7. R. R. Alfano and S. L. Shapiro, “Emission in the region 4000 to 7000 °A via four-photon coupling in glass,” Phys. Rev. Lett. 24, 584–587 (1970). [CrossRef]
8. A. Penzkofer, A. Laubereau, and W. Kaiser, “Stimulated short-wave radiation due to single-frequency resonances of χ(3),” Phys. Rev. Lett. 31, 863–866 (1973). [CrossRef]
9. A. Penzkofer and H. J. Lehmeier, “Theoretical investigation of noncollinear phase-matched parametric four-photon amplification of ultrashort light pulses in isotropic media,” Opt. Quantum Electron. 25, 815–844 (1993). [CrossRef]
10. H. Crespo, J. T. Mendonça, and A. Dos Santos, “Cascaded highly nondegenerate four-wave-mixing phenomenon in transparent isotropic condensed media,” Opt. Lett. 25, 829–831 (2000). [CrossRef]
12. H. Schroeder, J. Liu, and S. L. Chin, “From random to controlled small-scale filamentation in water,” Opt. Express 12, 4768–4774 (2004), http://www.opticsinfobase.org/abstract.cfm?URI=oe-12-20-4768. [CrossRef]
13. M. Centurion, Y. Pu, and D. Psaltis, “Self-organization of spatial solitons,” Opt. Express 13, 6202–6211 (2005), http://www.opticsinfobase.org/abstract.cfm?URI=oe-13-16-6202. [CrossRef]
14. A. Dubietis, E. Kučinskas, and G. Tamošauskas, “Formation of periodic multifilamentary structures by use of highly elliptical light beams,” Lithuanian J. Phys. 47, 27–30 (2007). [CrossRef]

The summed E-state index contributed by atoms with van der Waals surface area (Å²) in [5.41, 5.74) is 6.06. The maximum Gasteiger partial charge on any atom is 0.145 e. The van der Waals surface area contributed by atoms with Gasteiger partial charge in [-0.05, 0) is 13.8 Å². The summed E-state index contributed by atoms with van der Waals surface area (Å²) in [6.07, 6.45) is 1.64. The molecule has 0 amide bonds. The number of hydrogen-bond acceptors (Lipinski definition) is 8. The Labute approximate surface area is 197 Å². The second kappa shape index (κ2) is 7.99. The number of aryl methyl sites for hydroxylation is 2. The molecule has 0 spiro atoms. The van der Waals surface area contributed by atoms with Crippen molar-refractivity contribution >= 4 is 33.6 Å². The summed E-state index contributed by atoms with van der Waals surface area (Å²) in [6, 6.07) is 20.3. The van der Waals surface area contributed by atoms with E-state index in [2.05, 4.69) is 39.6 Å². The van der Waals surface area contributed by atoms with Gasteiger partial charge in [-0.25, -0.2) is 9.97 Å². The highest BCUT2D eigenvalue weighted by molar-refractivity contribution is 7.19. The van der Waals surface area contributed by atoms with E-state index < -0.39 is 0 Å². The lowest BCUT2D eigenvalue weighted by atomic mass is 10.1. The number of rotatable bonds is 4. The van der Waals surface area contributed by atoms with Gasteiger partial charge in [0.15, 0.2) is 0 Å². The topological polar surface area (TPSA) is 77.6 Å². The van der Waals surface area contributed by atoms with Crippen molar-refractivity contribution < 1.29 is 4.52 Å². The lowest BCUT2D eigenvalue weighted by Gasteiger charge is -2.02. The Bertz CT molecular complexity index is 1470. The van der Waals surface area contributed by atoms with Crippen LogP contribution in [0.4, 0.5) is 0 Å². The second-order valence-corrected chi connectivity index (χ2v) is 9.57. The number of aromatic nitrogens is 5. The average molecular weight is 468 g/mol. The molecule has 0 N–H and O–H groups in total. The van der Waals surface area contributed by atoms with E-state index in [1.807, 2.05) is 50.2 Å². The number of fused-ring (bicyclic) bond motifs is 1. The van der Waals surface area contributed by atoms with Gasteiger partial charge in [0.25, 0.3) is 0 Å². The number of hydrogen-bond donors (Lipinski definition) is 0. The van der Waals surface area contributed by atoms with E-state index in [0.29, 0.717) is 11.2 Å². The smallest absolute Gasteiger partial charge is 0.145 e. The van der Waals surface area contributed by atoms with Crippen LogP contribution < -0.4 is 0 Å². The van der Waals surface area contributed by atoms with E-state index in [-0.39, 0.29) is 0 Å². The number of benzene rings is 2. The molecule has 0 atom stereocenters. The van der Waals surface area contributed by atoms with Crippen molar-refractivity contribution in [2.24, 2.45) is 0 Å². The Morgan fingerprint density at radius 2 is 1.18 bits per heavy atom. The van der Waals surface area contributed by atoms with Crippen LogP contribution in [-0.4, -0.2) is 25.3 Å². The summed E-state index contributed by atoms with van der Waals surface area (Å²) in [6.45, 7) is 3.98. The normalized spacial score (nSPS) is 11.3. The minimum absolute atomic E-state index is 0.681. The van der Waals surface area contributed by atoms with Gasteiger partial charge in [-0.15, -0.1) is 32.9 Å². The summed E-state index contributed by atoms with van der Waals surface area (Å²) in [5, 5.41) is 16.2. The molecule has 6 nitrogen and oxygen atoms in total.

15. A. Barthelemy, S. Maneuf, and C. Froehly, “Propagation soliton et auto-confinement de faisceaux laser par non linearit optique de Kerr,” Opt. Commun. 55, 201–206 (1985). [CrossRef]
16. M. Soljačić, S. Sears, and M. Segev, “Self-trapping of “Necklace” beams in self-focusing Kerr media,” Phys. Rev. Lett. 81, 4851–4854 (1998). [CrossRef]
17. C. Anastassiou, M. Soljačić, M. Segev, E. D. Eugenieva, D. N. Cristodoulides, D. Kip, Z. H. Musslimani, and J. P. Torres, “Eliminating the transverse instabilities of Kerr solitons,” Phys. Rev. Lett. 85, 4888–4891 (2000). [CrossRef]
18. P. B. Lundquist, D. R. Andersen, and Y. S. Kivshar, “Multicolor solitons due to four-wave mixing,” Phys. Rev. E 57, 3551–3555 (1998). [CrossRef]
19. G. Fanjoux, J. Michaud, M. Delqué, H. Mailotte, and T. Sylvestre, “Generation of multicolor Kerr solitons by cross-phase modulation four-wave mixing, and stimulated Raman scattering,,” Opt. Lett. 31, 3480–3482 (2006). [CrossRef]
20. A. G. Van Engen, S. A. Diddams, and T. S. Clement, “Dispersion measurements of water with white-light interferometry,” Appl. Opt. 37, 5679–5686 (1998). [CrossRef]
21. R. M. Pope and E. S. Fry, “Absorption spectrum (380–700 nm) of pure water. II. Integrating cavity measurements,” Appl. Opt. 36, 8710–8723 (1997). [CrossRef]